Paterson's observation referred to Republican presidential nominee John McCain. But it applies with equal accuracy to McCain's opponent Barack Obama and their vice-presidential choices, Joe Biden and Sarah Palin.
They're all preposterous!
The only good thing to say about election year 2008 is that it will be tough in future years to find less qualified candidates who have such little appeal to enlightened voters.
I won't be watching any of McCain or Obama's self-aggrandizing performances as they debase themselves by uttering the same worn out platitudes we all know by heart.
And I'll not be reading any of their predictable speeches tailored to whatever specific voting bloc they're addressing at that particular instant.
Most certain of all is that, unless a loaded pistol is held at my head, I won't vote for either.
Nevertheless, I do have a few simple suggestions for the candidates that might actually help them along in their quest for the White House.
Keeping in mind that the nation just suffered through an endless primary season with a gazillion meaningless debates and two exceedingly tedious conventions, I'd like to remind the candidates of the age-old adage: absence makes the heart grow fonder.
They would be shocked if they knew how quickly the majority of viewers change channels when their images show up on their television screens.
We've heard what they have to say. We either believe or we don't. Few minds will be changed between today and Election Day.
Accordingly, I recommend that the nominees drastically curtail all their public appearances until mid-October. Let the Internet, the bloggers and the 24-hour news talking heads keep their names out in the public.
For Obama, I offer specific council. Please stop promoting "Change you can believe in." You have absolutely no record of change or reform of any type. The same big money sharks support you that supported George W. Bush.
As for McCain and his GOP cronies, please no more feigned concern about Hurricane Gustav victims or retroactive hand wringing about Katrina.
If you're so troubled, do something tangible. McCain owns seven houses. His wife Cindy has her own jet.
Fly to Louisiana, pick up some displaced residents from New Orleans and Baton Rouge and put them up for a few weeks.
The sad truth is that the American political system is beyond immediate repair.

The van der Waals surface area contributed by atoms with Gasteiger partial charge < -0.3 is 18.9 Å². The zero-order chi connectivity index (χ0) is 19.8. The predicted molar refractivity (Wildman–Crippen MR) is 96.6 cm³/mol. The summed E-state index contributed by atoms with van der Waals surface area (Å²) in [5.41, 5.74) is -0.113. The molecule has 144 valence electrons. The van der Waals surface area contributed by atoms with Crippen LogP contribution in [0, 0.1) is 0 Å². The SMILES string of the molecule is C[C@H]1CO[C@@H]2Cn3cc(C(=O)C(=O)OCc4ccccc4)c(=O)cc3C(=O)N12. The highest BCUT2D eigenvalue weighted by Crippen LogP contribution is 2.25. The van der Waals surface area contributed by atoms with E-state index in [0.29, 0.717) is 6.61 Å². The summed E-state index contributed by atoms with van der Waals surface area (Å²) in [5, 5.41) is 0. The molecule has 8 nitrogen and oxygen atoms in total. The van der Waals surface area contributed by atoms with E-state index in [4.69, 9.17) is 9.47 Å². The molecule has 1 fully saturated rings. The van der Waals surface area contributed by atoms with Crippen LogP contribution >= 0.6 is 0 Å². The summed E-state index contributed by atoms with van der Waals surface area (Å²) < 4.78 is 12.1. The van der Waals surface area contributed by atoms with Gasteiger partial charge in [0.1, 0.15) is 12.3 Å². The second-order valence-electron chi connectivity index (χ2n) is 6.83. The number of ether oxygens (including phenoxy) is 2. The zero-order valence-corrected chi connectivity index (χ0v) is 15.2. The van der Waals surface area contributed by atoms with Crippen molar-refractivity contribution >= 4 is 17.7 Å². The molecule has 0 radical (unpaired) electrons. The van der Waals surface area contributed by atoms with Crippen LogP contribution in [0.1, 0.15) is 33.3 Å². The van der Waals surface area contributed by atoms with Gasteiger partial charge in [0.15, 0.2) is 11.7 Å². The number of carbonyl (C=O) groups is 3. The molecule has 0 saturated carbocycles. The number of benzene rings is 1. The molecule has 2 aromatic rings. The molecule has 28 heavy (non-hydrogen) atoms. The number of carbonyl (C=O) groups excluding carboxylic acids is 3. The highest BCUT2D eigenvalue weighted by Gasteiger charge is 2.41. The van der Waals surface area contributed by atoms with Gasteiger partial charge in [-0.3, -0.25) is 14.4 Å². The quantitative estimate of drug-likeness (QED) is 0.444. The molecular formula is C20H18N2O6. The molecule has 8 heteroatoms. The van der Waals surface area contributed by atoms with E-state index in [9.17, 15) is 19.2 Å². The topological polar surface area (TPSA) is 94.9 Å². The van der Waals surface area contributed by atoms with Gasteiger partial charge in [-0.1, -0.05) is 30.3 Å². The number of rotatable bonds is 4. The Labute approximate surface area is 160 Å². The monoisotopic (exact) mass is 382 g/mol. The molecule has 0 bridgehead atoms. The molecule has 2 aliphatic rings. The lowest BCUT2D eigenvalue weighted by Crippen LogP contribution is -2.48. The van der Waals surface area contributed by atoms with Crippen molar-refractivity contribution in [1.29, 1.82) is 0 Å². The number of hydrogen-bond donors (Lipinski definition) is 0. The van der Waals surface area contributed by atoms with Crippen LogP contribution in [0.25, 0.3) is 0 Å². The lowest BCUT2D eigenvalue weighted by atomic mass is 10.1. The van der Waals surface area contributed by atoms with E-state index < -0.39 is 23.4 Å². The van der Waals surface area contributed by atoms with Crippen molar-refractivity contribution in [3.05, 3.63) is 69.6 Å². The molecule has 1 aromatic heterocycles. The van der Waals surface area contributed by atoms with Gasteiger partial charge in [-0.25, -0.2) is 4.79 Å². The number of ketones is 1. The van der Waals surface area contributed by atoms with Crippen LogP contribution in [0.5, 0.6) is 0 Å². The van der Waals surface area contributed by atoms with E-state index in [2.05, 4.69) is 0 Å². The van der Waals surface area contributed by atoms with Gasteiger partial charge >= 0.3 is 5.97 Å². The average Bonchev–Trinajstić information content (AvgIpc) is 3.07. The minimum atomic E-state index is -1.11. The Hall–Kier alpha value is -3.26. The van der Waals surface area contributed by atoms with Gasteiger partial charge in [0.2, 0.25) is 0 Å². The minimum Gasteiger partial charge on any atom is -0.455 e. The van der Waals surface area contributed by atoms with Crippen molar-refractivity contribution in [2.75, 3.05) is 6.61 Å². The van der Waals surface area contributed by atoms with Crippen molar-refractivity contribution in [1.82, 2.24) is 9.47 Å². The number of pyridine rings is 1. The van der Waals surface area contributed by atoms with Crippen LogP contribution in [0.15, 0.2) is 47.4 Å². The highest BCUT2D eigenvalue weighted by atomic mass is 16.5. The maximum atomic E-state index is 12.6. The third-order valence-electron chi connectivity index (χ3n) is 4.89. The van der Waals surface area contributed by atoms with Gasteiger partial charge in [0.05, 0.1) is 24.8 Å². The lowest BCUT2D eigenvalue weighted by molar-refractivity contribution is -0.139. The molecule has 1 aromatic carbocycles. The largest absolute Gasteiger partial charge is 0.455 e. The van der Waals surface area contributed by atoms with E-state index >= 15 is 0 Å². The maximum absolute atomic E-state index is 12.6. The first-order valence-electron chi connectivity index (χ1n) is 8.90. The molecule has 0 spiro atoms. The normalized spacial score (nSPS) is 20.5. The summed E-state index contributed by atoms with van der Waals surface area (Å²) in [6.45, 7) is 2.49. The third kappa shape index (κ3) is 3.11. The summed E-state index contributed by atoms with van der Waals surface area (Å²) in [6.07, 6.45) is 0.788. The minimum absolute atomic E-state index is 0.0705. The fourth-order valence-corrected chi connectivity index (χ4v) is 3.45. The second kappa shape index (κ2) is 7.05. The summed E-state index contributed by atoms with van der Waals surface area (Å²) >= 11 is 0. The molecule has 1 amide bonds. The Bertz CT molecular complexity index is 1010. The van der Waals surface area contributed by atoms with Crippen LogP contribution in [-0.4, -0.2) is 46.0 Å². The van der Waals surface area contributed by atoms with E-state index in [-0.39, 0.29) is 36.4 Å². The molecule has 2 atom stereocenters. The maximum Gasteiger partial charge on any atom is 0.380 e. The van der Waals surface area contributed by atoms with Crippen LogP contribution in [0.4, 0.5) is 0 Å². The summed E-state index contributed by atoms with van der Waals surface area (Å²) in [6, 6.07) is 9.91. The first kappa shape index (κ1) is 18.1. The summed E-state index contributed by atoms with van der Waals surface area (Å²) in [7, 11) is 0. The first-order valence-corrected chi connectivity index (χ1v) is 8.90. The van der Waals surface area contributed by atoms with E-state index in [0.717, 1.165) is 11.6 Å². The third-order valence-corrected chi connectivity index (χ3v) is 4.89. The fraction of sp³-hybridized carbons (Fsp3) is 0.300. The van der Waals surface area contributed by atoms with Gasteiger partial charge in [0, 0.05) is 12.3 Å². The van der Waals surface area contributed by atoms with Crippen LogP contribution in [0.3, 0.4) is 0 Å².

America has a largely uninformed and uninterested electorate. Lobbyists, special interest and ethnic-identity groups have inordinate sway. Politicians, constantly campaigning, move from one election to the next dodging most of the real issues and providing only superficial answers to those few questions they can't avoid.
Maybe the answer can be found in the East.
The Japanese government fascinates me. Ineffectual leaders step down rather than continue to politically slug it out with little chance of success.
Abe promoted a conservative agenda to restore national pride and core Japanese values. But voters more worried about their economic future dismissed it as out of touch.
His successor Fukuda was done in by a weakening economy combined with negative domestic growth and increasing retail prices, especially food. Market analysts dismissed Fukada's $18-billion economic stimulus as ineffectual.
Hmmm…does any of that sound familiar? A "conservative agenda," "restore national pride," "weakening economy," "increasing prices," and a failed economic stimulus package. [Japanese Prime Minister Yasuo Fukada Resigns, by Hisako Ueno and Bruce Wallace, Los Angeles Times, September 2, 2008]
If those negatives are strong enough to bring down Japanese leadership, then the same should apply in America where we have the identical concerns.
The shame is that although the US has a democratic government, we haven't learned how to take full advantage of it.
Joe Guzzardi [email him] is a California native who recently fled the state because of over-immigration, over-population and a rapidly deteriorating quality of life. He has moved to Pittsburgh, PA where the air is clean and the growth rate stable. A long-time instructor in English at the Lodi Adult School, Guzzardi has been writing a weekly column since 1988. It currently appears in the Lodi News-Sentinel.